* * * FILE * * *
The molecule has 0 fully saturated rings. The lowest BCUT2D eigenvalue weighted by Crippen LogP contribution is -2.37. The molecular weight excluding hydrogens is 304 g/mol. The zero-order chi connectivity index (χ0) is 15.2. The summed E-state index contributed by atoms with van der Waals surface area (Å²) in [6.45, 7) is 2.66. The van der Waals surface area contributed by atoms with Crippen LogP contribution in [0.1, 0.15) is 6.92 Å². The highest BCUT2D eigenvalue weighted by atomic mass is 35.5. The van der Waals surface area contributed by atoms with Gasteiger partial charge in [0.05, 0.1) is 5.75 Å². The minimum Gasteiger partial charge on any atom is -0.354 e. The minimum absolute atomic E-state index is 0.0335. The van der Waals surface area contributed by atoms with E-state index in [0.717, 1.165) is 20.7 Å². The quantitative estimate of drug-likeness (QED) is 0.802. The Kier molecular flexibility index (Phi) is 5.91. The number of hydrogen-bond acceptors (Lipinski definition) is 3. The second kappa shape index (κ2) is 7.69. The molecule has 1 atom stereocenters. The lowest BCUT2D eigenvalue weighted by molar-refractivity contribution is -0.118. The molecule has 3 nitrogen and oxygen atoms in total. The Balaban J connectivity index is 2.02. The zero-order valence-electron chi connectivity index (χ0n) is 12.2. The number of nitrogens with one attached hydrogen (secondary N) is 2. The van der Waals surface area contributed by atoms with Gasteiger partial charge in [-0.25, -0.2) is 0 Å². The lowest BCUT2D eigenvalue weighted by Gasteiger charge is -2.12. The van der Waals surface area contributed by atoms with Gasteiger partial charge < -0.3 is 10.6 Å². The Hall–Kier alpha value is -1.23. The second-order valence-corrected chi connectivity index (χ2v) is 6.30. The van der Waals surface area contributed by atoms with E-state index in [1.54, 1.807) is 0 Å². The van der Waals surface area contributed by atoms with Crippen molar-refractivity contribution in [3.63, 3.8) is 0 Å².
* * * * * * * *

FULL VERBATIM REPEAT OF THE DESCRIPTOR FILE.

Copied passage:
The molecule has 0 fully saturated rings. The lowest BCUT2D eigenvalue weighted by Crippen LogP contribution is -2.37. The molecular weight excluding hydrogens is 304 g/mol. The zero-order chi connectivity index (χ0) is 15.2. The summed E-state index contributed by atoms with van der Waals surface area (Å²) in [6.45, 7) is 2.66. The van der Waals surface area contributed by atoms with Crippen LogP contribution in [0.1, 0.15) is 6.92 Å². The highest BCUT2D eigenvalue weighted by atomic mass is 35.5. The van der Waals surface area contributed by atoms with Gasteiger partial charge in [0.05, 0.1) is 5.75 Å². The minimum Gasteiger partial charge on any atom is -0.354 e. The minimum absolute atomic E-state index is 0.0335. The van der Waals surface area contributed by atoms with E-state index in [0.717, 1.165) is 20.7 Å². The quantitative estimate of drug-likeness (QED) is 0.802. The Kier molecular flexibility index (Phi) is 5.91. The number of hydrogen-bond acceptors (Lipinski definition) is 3. The second kappa shape index (κ2) is 7.69. The molecule has 1 atom stereocenters. The lowest BCUT2D eigenvalue weighted by molar-refractivity contribution is -0.118. The molecule has 3 nitrogen and oxygen atoms in total. The Balaban J connectivity index is 2.02. The zero-order valence-electron chi connectivity index (χ0n) is 12.2. The number of nitrogens with one attached hydrogen (secondary N) is 2. The van der Waals surface area contributed by atoms with Gasteiger partial charge in [-0.25, -0.2) is 0 Å². The lowest BCUT2D eigenvalue weighted by Gasteiger charge is -2.12. The van der Waals surface area contributed by atoms with Gasteiger partial charge < -0.3 is 10.6 Å². The Hall–Kier alpha value is -1.23. The second-order valence-corrected chi connectivity index (χ2v) is 6.30. The van der Waals surface area contributed by atoms with E-state index in [1.54, 1.807) is 0 Å². The van der Waals surface area contributed by atoms with Crippen molar-refractivity contribution in [3.63, 3.8) is 0 Å².